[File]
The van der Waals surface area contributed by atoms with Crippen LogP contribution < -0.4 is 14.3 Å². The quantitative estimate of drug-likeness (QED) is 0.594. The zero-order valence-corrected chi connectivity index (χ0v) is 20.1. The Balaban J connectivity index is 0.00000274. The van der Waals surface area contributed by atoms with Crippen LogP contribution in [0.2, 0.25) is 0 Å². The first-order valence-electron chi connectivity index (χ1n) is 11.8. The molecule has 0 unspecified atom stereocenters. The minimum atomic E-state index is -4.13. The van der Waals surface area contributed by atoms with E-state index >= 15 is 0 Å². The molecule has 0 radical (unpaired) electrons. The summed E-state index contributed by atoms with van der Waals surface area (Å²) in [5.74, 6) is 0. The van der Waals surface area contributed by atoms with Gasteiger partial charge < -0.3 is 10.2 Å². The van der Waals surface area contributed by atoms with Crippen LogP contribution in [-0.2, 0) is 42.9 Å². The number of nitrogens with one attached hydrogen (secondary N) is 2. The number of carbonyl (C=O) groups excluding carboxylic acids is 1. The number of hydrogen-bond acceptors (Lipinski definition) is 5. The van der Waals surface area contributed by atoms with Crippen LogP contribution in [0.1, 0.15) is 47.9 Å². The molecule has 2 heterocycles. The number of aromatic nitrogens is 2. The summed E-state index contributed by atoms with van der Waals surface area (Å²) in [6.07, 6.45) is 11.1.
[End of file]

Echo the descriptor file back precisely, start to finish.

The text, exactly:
The van der Waals surface area contributed by atoms with Crippen LogP contribution < -0.4 is 14.3 Å². The quantitative estimate of drug-likeness (QED) is 0.594. The zero-order valence-corrected chi connectivity index (χ0v) is 20.1. The Balaban J connectivity index is 0.00000274. The van der Waals surface area contributed by atoms with Crippen LogP contribution in [0.2, 0.25) is 0 Å². The first-order valence-electron chi connectivity index (χ1n) is 11.8. The molecule has 0 unspecified atom stereocenters. The minimum atomic E-state index is -4.13. The van der Waals surface area contributed by atoms with E-state index >= 15 is 0 Å². The molecule has 0 radical (unpaired) electrons. The summed E-state index contributed by atoms with van der Waals surface area (Å²) in [5.74, 6) is 0. The van der Waals surface area contributed by atoms with Gasteiger partial charge < -0.3 is 10.2 Å². The van der Waals surface area contributed by atoms with Crippen LogP contribution in [-0.2, 0) is 42.9 Å². The number of nitrogens with one attached hydrogen (secondary N) is 2. The number of carbonyl (C=O) groups excluding carboxylic acids is 1. The number of hydrogen-bond acceptors (Lipinski definition) is 5. The van der Waals surface area contributed by atoms with Crippen LogP contribution in [0.1, 0.15) is 47.9 Å². The molecule has 2 heterocycles. The number of aromatic nitrogens is 2. The summed E-state index contributed by atoms with van der Waals surface area (Å²) in [6.07, 6.45) is 11.1.